This appears in our professional practice as the ever-favored endeavor to generate “buy-in.” What we’re really saying is, “How do I get someone to feel motivated on their own to be part of this or do this thing, instead of me having to reward them or somehow provide an incentive?” Many resources on getting buy-in are about the end goal of getting someone to do what you want. While this is important, conducting this as a teaching process allows you to step back and make space for the other person’s active contribution to a dialogue where you also learn something, even if you don’t end up getting buy-in:
- “I’m curious about your feeling that this is complicated. Walk me through what you’ve done so far and tell me more about that feeling.”
- “What’s the most important part of this
for you? What excites you or resonates with you?”
For the majority of patients I worked with, transitioning to a new portal was almost fully an extrinsically motivated endeavor—if they didn’t switch, they didn’t get to access their health information, such as lab results, which is vital for people with chronic diseases. They did it because they had to. And many patients ran into a fixed-mindset wall as they confronted bad design: “I can’t understand this. I’m not very good at the computer. I don’t understand technology. Why do I have to get my information this way?” I especially spent a lot of time on exploring why some users felt the portal was complicated (i.e., the first bullet point above), because not only did I want them to switch to it, but I wanted them to switch and then keep using the portal with increasing fluency. First I had to help them unlearn some beliefs about their capabilities and what it means to access information online, and then I could help them successfully set up and use this tool.
While you’re researching the experience you’re going to create around a product, service, or program, ask questions not just about the thing itself but about the circumstances or context. What are the habits or actions someone might need to stop doing, or unlearn, before they adopt what you’re creating? What are the possible motivators in learning to do the something different? Among those, what is the ratio of extrinsic to intrinsic? Do you inadvertently cause an inflammation of fixed mindset? How do you instead encourage a growth mindset?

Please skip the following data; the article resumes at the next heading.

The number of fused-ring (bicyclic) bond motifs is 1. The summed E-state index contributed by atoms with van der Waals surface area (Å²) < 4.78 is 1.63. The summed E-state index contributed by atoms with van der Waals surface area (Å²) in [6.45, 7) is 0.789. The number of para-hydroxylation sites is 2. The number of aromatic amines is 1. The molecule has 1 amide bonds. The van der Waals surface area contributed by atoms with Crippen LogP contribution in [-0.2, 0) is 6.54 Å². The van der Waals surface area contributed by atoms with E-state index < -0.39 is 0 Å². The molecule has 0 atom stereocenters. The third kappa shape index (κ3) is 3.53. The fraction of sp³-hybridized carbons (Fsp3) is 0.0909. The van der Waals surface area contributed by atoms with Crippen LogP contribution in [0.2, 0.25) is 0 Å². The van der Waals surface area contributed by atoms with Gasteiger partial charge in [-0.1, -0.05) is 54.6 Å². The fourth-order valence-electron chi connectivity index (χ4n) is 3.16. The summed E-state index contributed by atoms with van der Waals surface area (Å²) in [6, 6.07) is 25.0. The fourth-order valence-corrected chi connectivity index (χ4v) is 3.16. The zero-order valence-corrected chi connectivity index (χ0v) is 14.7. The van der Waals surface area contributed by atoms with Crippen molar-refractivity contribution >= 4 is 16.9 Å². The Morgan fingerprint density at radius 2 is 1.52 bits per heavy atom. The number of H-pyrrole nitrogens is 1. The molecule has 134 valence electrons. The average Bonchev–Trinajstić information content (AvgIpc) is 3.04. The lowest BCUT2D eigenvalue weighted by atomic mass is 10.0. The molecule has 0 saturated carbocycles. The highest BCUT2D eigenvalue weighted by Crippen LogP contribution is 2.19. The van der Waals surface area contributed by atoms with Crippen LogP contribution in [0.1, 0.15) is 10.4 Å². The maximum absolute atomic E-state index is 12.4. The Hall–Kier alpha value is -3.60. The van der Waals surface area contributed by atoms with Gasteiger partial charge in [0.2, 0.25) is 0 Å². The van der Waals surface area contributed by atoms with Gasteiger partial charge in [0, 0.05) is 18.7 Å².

Where we go from here
Ultimately, I hit the target: about 70% of patients who had been using the old portal migrated to the new tool. It took some time for me to realize I needed to create a process rather than react to individual situations, but gradually things started to smooth out as I knew what bumps in the road to expect. I also walked back even further and adjusted our communications and website content to speak to the fears and concerns I now knew patients experienced. Eventually, we finished migrating existing patients, and the majority of patients signing onto this portal for the first time were new to the clinic overall (so they would not have used the previous portal). To my knowledge the interface design never improved in any profound way, but we certainly lodged a lot of technical tickets to contribute to a push for feature changes and improvements.
Although this piece contains a lot of information, it essentially boils down to asking questions as you always do, but from a different angle to uncover more blind spots. The benefit is a more thorough understanding of who you intend to serve and a more empathetic process for acquiring that understanding. Each section is specifically written to give you a direct idea of a question or prompt you can use the next time you have an opportunity in your own work. I would love to hear how deepening your practice in this way works for you—please comment or feel free to find me on Twitter!